According to Reuters, Great Britain said on Saturday (August 23) it planned tougher laws to deal with British Islamist militants after Islamic State (IS) fighters in the Middle East released a video showing a suspected Briton beheading US journalist James Foley.
British Muslims and politicians have expressed horror at the apparent involvement of a Briton in the murder, which has fed concerns about the number of Islamist militants from Britain joining conflicts abroad and then returning home radicalized.
Authorities are attempting to to identify executioner with a London accent who has been dubbed "Jihadi John" by the media after sources said he was one of three Britons nicknamed who guarded hostages in Raqqa, the IS stronghold in eastern Syria.
COMMENT: Home Secretary (interior minister) Theresa May said she was preparing new laws to tackle Islamist militants at home and to prevent them going abroad to fight, adding that Britain faced a long struggle against a "deadly extremist ideology."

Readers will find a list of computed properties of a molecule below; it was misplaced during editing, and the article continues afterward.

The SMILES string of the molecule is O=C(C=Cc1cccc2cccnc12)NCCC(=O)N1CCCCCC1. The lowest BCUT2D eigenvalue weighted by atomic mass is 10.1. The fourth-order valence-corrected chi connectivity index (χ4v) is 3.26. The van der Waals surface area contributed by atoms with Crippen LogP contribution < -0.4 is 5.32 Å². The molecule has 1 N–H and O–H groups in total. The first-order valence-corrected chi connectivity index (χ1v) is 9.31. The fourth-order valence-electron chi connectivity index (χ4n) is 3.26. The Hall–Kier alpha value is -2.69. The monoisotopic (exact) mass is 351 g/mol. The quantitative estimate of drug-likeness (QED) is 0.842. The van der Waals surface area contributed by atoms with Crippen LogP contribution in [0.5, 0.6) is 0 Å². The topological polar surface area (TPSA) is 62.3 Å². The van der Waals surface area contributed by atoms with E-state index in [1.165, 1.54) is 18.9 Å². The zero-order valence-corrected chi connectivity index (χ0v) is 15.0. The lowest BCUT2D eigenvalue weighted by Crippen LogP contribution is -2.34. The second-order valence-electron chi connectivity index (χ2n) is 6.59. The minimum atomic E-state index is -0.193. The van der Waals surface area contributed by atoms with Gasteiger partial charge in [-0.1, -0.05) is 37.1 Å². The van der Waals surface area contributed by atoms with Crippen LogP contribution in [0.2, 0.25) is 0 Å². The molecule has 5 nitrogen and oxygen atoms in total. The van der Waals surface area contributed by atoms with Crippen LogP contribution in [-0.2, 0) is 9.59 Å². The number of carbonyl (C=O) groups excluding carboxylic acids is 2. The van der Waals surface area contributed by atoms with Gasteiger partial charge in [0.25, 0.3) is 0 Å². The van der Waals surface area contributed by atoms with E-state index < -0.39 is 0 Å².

"We will be engaged in this struggle for many years, probably decades. We must give ourselves all the legal powers we need to prevail," May wrote in THE DAILY TELEGRAPH.
The Interior Minister May said the new powers would be designed to restrict the militants' behavior, ban involvement in groups preaching violence and require prisons, broadcasters, schools and universities to take a greater role in combating the radicalization of Muslims.
May said at least 500 British citizens have traveled to fight in Syria and Iraq, where IS has seized large swathes of territory. Some of the fighters are aged as young as 16.
Britain has approximately 2.7 million Muslims in a total population of 63 million.
The rise of Islamist militants in Britain has been a growing concern since four Britons -- two of whom had been to al-Qaeda training camps in Pakistan killed 52 people in suicide bomb attacks in London in July 2005.
The murder last year of an off-duty soldier, Lee Rigby, on a London street by two British Muslim converts exacerbated the alarm.
The government has already tightened up rules so it can confiscate the passports of people traveling abroad to join conflicts. So far 23 people have had their passports withheld.
May also said 69 people had been arrested for offenses in Britain relating to terrorism in Syria, with 12 charged and four prosecuted, while more than 150 people were refused entry to the UK because their behavior was deemed unacceptable.